Brown, K., Paczkowska, G., & Gibson, N. (2016). "Mitigating impacts of weeds and kangaroo grazing following prescribed fire in a Banksia woodland." Ecological Management & Restoration 17(2): 133-139.

Brown, K., Paczkowska, G., & Gibson, N. (2016). "Mitigating impacts of weeds and kangaroo grazing following prescribed fire in a Banksia woodland." Ecological Management & Restoration 17(2): 133-139.

Aim: 
Investigated (i) how native and weed species richness and cover changed following autumn prescribed fire and (ii) effectiveness of management techniques at reducing the impacts of grazing by western grey kangaroos.
Type of Study: 
manipulative experiment
Key Results: 
Fencing significantly increased cover of native shrubs and grasses through prevention of kangaroo grazing. However, kangaroos also appeared to play a role in suppressing weedy annual grasses post-fire in these woodlands.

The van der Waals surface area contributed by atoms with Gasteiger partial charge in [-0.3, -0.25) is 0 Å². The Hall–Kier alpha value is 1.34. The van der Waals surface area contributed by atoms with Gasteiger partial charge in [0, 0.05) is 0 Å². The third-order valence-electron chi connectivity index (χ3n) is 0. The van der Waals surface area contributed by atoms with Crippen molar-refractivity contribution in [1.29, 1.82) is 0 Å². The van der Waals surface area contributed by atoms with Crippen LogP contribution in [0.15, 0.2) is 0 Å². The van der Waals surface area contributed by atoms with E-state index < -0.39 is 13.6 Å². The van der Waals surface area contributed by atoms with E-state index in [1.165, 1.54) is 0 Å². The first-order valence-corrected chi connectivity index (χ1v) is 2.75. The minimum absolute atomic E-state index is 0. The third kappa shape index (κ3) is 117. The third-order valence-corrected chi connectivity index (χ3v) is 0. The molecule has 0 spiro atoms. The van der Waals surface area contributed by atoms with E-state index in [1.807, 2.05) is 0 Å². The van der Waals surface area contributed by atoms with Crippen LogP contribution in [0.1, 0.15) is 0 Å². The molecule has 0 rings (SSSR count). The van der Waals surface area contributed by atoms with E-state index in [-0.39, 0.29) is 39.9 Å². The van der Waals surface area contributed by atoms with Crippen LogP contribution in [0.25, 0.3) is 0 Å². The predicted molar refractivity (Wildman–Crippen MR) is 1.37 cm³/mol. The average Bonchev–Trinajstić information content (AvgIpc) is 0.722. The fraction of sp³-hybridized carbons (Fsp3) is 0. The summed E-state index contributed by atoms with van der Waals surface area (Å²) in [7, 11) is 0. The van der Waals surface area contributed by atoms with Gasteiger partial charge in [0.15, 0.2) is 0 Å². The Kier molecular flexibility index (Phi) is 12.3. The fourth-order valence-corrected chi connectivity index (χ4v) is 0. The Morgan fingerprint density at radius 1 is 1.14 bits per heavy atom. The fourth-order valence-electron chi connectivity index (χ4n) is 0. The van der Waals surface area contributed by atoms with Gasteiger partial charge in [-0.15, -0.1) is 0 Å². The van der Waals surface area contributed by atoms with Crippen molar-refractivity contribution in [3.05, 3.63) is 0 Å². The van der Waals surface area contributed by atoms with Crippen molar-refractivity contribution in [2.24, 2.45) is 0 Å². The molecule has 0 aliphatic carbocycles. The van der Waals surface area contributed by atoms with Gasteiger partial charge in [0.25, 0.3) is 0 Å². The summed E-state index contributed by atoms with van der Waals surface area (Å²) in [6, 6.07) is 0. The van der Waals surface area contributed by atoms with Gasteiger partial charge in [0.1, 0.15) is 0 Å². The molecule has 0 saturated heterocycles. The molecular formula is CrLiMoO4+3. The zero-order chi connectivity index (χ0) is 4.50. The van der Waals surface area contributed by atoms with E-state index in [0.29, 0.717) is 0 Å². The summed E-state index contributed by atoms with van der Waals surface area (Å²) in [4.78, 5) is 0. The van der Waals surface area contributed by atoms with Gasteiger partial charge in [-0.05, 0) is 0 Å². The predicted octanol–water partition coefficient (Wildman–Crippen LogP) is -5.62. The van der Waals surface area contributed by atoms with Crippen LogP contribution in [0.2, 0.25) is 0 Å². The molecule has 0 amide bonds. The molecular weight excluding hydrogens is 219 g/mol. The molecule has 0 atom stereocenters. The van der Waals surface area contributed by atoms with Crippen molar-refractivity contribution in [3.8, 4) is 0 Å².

Treatments: 
grazing exclusion plots, fire
Response: 
Western grey kangaroos could be an effective tool for managing weeds in these woodlands. Further research into combining fencing and weed control appears warranted. Temporary fencing postfire, combined with weed control inside fences, could allow shrubs to establish before grazers are introduced to maintain low weed abundance.
Models: 
P values, PERMANOVA, Euclidian distance
Locations: 
Swan Coastal Plain, WA
Response variable : 
counts, species richness, species cover
Replication: 
3
Ecosystem: 
Banksia/Eucalypt woodland
Full Reference: 
Brown, K., Paczkowska, G., & Gibson, N. (2016). "Mitigating impacts of weeds and kangaroo grazing following prescribed fire in a Banksia woodland." Ecological Management & Restoration 17(2): 133-139.